Imagery in I Felt a Funeral in my Brain by Emily Dickinson

February 15, 2021 by Essay Writer


Emily Dickinson’s, I Felt a Funeral in my Brain is an extremely somber poem which portrays a person who is going insane. The general overview of the poem is that there is a funeral being taken place in her brain. There is a funeral service going on, with mourners pacing back and forth. She describes the loud sounds she hears going on during the service. By the end of the funeral, she begins to imagine an empty world and her mind begins to fall down, ending with us not knowing what happened next. Dickinson’s poem is complex and is hard to grasp at first glance. To make it easier to understand the poem it needs to be analyzed and thought out.


The meter of Dickinson’s poem is iambic, which means it consists of a stressed syllable followed by an unstressed syllable. Every other line has six syllables per line, which the other lines have around eight syllables. The rhythm of the poem is all over the place with no clear rhyme scheme. The only consistent rhythm is that the poem opens and closes with slant rhymes. Slant rhymes are rhymes that have similar words but not identical sounds. Most slant rhymes are from words with identical consonants and different vowels, or even the other way around. For example, in the second and fourth line of the first stanza, Dickinson uses the words “fro” and “though.” These words sound similar but don’t actually rhyme.

Showing Importance of the Message

Dickinson also uses line breaks and dashes within her poem to stress what she is trying to portray. She adds dashes to give her control of the narrative and the rhythm of the poem. An example of this is in line 7, “Kept beating — beating — till I thought”, is what Dickinson writes. The dashes play a major role in the format of the poem and give the reader guidelines of when to pause and emphasizes the flow of the poem. The use of repetition and capitalization is also used a lot throughout the poem to show importance and enhance what she is trying to tell the reader. Personification is also another effect of capitalization in this poem. Capitalization makes lifeless words into living things.


The perspective of the poem comes from Dickinson herself, as the speaker. She is describing what is going on in her mind, without tangibly seeing it but feeling and imaging it. It shows her fast descent into madness which leads to ultimate darkness. It is a petrifying poem for both the speaker, as well as the reader. The speaker experiences the loss of self in the mayhem of the unconsciousness, and the reader experiences the speaker’s descending into madness and her feeling of going insane.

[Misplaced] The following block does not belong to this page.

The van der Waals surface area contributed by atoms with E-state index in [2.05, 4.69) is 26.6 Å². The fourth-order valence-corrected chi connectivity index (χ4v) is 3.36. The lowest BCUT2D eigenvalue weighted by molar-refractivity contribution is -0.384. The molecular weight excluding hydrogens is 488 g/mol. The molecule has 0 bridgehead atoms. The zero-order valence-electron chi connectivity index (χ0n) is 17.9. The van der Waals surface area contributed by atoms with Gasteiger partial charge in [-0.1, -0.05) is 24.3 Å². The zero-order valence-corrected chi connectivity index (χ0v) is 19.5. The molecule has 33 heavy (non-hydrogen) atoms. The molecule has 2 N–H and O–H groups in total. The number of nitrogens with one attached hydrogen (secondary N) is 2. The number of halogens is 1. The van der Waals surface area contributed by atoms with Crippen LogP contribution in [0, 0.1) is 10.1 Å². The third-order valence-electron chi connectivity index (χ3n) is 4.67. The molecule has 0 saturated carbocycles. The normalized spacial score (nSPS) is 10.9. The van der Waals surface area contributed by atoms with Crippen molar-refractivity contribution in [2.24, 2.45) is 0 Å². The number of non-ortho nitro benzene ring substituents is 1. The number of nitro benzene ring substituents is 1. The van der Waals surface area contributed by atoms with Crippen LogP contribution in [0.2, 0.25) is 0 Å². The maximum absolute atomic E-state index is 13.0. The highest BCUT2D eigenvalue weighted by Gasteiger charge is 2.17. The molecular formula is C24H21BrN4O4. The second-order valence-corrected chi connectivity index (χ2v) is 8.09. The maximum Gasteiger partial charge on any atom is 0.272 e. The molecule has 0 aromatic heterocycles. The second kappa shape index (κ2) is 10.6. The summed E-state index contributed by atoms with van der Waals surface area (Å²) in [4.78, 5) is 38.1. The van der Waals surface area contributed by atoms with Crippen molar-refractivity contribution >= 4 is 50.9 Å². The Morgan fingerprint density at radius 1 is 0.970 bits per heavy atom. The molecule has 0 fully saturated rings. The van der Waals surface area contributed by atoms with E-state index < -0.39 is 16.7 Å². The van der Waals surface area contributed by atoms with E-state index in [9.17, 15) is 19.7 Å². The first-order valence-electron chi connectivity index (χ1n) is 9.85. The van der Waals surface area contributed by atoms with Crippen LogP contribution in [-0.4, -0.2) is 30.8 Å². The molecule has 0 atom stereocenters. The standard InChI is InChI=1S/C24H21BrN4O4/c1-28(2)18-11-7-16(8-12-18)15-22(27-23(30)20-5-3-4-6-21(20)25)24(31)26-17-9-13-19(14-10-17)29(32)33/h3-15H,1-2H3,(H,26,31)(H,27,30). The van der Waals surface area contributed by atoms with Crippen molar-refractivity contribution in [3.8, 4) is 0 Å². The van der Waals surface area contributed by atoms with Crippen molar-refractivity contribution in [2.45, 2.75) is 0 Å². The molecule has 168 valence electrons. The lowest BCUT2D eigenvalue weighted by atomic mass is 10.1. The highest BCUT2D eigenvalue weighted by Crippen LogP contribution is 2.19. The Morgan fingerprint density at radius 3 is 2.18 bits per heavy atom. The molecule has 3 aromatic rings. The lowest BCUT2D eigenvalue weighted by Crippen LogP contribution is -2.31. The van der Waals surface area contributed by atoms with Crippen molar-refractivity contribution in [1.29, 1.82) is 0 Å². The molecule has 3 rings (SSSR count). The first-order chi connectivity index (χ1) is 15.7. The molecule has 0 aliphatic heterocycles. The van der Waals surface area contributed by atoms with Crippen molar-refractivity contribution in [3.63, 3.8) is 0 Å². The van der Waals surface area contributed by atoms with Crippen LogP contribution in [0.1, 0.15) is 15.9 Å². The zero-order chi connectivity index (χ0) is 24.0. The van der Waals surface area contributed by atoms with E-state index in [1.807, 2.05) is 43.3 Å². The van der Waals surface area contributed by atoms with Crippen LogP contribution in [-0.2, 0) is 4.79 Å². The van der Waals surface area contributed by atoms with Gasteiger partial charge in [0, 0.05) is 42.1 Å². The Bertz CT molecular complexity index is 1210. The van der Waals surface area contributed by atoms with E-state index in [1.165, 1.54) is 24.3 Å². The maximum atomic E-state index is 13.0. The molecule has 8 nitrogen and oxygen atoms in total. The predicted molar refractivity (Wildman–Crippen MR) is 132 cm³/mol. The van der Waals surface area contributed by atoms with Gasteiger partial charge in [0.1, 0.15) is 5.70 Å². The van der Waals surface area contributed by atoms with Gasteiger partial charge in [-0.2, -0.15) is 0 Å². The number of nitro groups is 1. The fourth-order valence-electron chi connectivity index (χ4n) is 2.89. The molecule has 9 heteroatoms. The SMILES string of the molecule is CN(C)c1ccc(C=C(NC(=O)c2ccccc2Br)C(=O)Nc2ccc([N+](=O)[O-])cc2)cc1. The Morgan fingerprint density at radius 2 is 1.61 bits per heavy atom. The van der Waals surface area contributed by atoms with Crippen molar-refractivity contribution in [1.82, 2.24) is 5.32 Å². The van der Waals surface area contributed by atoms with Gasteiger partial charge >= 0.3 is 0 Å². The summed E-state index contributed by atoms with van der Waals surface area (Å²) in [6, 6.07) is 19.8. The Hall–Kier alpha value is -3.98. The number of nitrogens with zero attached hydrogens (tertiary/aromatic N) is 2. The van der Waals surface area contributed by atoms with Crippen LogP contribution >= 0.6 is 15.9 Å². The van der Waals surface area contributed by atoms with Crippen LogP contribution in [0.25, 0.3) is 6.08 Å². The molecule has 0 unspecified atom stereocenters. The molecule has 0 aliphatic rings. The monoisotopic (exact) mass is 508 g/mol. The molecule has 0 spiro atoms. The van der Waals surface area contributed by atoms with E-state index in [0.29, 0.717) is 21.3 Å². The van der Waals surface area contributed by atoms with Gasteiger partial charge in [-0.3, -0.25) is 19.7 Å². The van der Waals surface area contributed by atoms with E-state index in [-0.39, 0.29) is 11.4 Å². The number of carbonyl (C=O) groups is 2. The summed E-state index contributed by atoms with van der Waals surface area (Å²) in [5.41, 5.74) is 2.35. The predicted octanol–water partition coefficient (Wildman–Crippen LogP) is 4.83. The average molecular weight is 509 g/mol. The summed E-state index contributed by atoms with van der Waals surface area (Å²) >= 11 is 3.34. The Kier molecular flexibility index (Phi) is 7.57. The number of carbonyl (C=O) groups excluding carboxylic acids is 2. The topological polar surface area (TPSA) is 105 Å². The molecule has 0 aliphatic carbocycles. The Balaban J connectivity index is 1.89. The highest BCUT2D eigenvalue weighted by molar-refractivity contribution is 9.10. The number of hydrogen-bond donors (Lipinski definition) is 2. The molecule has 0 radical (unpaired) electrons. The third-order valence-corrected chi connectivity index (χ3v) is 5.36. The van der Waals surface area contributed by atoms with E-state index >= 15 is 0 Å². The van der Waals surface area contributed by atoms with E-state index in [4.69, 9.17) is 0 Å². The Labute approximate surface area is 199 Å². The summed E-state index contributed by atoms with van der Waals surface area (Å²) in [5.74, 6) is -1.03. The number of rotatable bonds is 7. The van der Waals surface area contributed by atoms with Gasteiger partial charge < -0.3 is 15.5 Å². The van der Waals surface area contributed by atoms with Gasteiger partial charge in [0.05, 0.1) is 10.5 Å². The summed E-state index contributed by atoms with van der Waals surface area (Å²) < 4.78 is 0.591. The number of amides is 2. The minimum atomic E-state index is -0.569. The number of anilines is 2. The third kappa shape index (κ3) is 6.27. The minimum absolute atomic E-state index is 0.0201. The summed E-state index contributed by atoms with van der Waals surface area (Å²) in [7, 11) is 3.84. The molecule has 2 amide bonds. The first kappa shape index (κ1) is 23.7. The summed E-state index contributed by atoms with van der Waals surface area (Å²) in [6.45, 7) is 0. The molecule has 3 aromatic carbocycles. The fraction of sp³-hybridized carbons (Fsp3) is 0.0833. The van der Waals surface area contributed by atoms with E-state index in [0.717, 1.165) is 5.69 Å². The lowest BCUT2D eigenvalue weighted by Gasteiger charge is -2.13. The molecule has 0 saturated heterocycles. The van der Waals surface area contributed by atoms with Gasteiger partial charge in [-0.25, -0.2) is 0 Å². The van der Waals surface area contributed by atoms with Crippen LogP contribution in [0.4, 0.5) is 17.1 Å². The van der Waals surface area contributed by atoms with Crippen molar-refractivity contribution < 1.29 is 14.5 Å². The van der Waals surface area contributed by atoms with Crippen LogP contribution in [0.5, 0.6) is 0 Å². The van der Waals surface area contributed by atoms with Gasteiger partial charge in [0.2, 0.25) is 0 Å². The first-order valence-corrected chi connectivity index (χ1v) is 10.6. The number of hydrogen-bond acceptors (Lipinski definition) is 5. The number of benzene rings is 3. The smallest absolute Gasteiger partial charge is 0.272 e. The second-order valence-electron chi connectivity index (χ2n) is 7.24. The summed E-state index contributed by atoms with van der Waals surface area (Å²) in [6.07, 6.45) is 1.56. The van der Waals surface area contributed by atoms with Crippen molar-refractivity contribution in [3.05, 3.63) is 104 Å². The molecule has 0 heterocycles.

Metaphors are a massive factor in understanding the meaning of this poem. Dickinson uses metaphors to illustrate how she is feeling by comparing physical things to arbitrary ideas. The funeral represents the speaker’s feeling that she is dying and the reason she feels this unconsciousness. This is a simpler metaphor because funerals usually connotate to death. The funeral here marks the passage of the state of life to the state of death, as well from sanity to insanity, for the speaker. The speaker is both viewing the funereal while actively participating in it, showing that the “Self” is divided, ultimately shattering into pieces by the end of the poem and creating chaos. The whole funeral in the poem is a metaphor for the various stages of her mental breakdown.

Other metaphors in the poem include the mourners. The mourners express the pain the speaker is feeling. In lines 3 and 4, the speaker shares that the mourners are “treading — treading — till it seemed that Sense was breaking through —”. This is the pressure that is pushing the speaker down into this downward spiral. There is a slight moment where she feels “Sense” breaking through but then in the second stanza, she feels the pressure again. The “Box” mentioned in the third stanza is referring to a casket and the “Boots of Lead” is the loud noise she repeatedly hears. The “Reason” is the floor of her mind which breaks, causing her to fall. The “Worlds” she is referring to in the final stanza are metaphors to her past life experiences and memories that flood her mind as she is descending into madness.


The poem ends in an unknowing manner. The reader doesn’t know what ultimately happens to the speaker. The poem ends off with, “And Finished knowing—then—.” Then what? Is she dead? Was it real or was it all just a dream? Dickinson leaves it up to the reader’s imagination to decide how the story ends.

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